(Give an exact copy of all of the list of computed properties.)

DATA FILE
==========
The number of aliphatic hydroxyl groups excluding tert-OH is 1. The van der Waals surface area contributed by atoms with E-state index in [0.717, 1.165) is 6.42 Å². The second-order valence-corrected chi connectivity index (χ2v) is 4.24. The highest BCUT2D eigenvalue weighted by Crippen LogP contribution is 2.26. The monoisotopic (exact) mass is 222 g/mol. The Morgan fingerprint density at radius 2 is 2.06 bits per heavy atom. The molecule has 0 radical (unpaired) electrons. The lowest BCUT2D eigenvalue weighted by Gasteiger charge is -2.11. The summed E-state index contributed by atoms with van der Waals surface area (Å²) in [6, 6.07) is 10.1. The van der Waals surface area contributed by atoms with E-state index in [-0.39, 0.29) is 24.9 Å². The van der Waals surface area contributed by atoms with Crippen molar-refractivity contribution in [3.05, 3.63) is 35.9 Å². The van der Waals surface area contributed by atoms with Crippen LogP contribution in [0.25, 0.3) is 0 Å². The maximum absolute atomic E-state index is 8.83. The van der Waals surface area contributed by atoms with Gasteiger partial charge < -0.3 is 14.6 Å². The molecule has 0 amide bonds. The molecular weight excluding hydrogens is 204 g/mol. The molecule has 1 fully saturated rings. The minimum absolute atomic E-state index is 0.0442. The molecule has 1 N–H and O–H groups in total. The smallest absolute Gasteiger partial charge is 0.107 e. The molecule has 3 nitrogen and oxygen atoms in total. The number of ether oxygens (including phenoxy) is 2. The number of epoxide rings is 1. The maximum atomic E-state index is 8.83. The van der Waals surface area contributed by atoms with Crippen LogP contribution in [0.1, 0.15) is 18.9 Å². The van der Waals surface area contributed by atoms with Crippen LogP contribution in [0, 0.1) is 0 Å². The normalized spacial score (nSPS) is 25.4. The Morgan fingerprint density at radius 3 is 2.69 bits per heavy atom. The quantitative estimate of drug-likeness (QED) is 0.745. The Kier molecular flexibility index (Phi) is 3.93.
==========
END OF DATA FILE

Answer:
The number of aliphatic hydroxyl groups excluding tert-OH is 1. The van der Waals surface area contributed by atoms with E-state index in [0.717, 1.165) is 6.42 Å². The second-order valence-corrected chi connectivity index (χ2v) is 4.24. The highest BCUT2D eigenvalue weighted by Crippen LogP contribution is 2.26. The monoisotopic (exact) mass is 222 g/mol. The Morgan fingerprint density at radius 2 is 2.06 bits per heavy atom. The molecule has 0 radical (unpaired) electrons. The lowest BCUT2D eigenvalue weighted by Gasteiger charge is -2.11. The summed E-state index contributed by atoms with van der Waals surface area (Å²) in [6, 6.07) is 10.1. The van der Waals surface area contributed by atoms with E-state index in [-0.39, 0.29) is 24.9 Å². The van der Waals surface area contributed by atoms with Crippen molar-refractivity contribution in [3.05, 3.63) is 35.9 Å². The van der Waals surface area contributed by atoms with Crippen LogP contribution in [0.25, 0.3) is 0 Å². The maximum absolute atomic E-state index is 8.83. The van der Waals surface area contributed by atoms with Gasteiger partial charge < -0.3 is 14.6 Å². The molecule has 0 amide bonds. The molecular weight excluding hydrogens is 204 g/mol. The molecule has 1 fully saturated rings. The minimum absolute atomic E-state index is 0.0442. The molecule has 1 N–H and O–H groups in total. The smallest absolute Gasteiger partial charge is 0.107 e. The molecule has 3 nitrogen and oxygen atoms in total. The number of ether oxygens (including phenoxy) is 2. The number of epoxide rings is 1. The maximum atomic E-state index is 8.83. The van der Waals surface area contributed by atoms with Crippen LogP contribution in [0.1, 0.15) is 18.9 Å². The van der Waals surface area contributed by atoms with Crippen LogP contribution in [0, 0.1) is 0 Å². The normalized spacial score (nSPS) is 25.4. The Morgan fingerprint density at radius 3 is 2.69 bits per heavy atom. The quantitative estimate of drug-likeness (QED) is 0.745. The Kier molecular flexibility index (Phi) is 3.93.